By Jody Agius Vallejo
Assistant Professor, Department of Sociology
University of Southern California
The dawn of the new millennium has been rife with controversy over the context of the new immigration, especially the growing proportion of America’s population with Mexican roots. Because Mexicans comprise the largest proportion of immigrants and are typically low-wage labor migrants, the “browning” of America has led scholars, politicians and the American public to increasingly postulate about how immigrants and their children will incorporate into American society. Absent from the dominant narrative of nativists are reflections on successful middle-class Mexican Americans.
In The Mexican Origin Middle Class in Los Angeles, Jody Agius Vallejo examined an understudied population, the Mexican-origin middle class, and argued that scholarly research and media depictions are biased towards the downwardly mobile, greatly contributing to the idea that the Mexican-origin population is monolithic in terms of class, education, income and occupation. Thus, the various paths of incorporation that Mexican immigrants and their children may follow into the middle class are reflected inaccurately.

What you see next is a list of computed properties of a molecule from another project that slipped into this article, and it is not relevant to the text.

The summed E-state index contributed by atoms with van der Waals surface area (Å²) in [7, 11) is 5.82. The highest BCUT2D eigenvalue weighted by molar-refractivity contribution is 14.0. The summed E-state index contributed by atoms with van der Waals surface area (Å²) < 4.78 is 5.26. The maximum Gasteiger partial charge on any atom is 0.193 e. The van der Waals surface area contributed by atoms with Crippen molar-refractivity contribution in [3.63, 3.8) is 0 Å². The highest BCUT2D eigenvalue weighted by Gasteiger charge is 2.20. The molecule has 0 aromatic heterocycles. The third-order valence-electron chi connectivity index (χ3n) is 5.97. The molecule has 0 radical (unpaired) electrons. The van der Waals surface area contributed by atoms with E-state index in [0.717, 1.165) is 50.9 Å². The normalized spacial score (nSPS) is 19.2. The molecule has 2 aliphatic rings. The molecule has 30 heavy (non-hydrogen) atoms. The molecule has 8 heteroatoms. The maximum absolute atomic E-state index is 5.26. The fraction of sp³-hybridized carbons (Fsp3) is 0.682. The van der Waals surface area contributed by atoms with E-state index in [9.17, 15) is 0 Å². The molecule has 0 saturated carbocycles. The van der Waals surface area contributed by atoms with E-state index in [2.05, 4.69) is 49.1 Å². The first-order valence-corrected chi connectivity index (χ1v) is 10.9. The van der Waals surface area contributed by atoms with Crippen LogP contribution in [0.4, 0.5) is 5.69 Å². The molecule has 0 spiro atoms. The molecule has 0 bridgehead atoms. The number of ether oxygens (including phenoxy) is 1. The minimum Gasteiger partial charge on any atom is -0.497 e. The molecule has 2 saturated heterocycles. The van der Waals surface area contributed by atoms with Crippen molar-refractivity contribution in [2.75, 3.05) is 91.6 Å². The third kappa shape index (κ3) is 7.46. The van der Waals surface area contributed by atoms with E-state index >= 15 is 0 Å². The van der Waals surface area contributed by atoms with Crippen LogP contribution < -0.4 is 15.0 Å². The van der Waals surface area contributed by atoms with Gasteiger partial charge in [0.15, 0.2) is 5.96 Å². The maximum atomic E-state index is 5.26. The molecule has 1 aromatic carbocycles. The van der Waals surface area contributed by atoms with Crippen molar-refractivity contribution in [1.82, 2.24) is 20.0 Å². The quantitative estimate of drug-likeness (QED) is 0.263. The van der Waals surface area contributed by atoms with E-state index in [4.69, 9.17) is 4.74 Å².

Jody Agius Vallejo is an Assistant Professor of Sociology at the University of Southern California and a CSII Affiliated Scholar. She specializes in immigration and immigrant integration, race/ethnicity and the Mexican-origin population.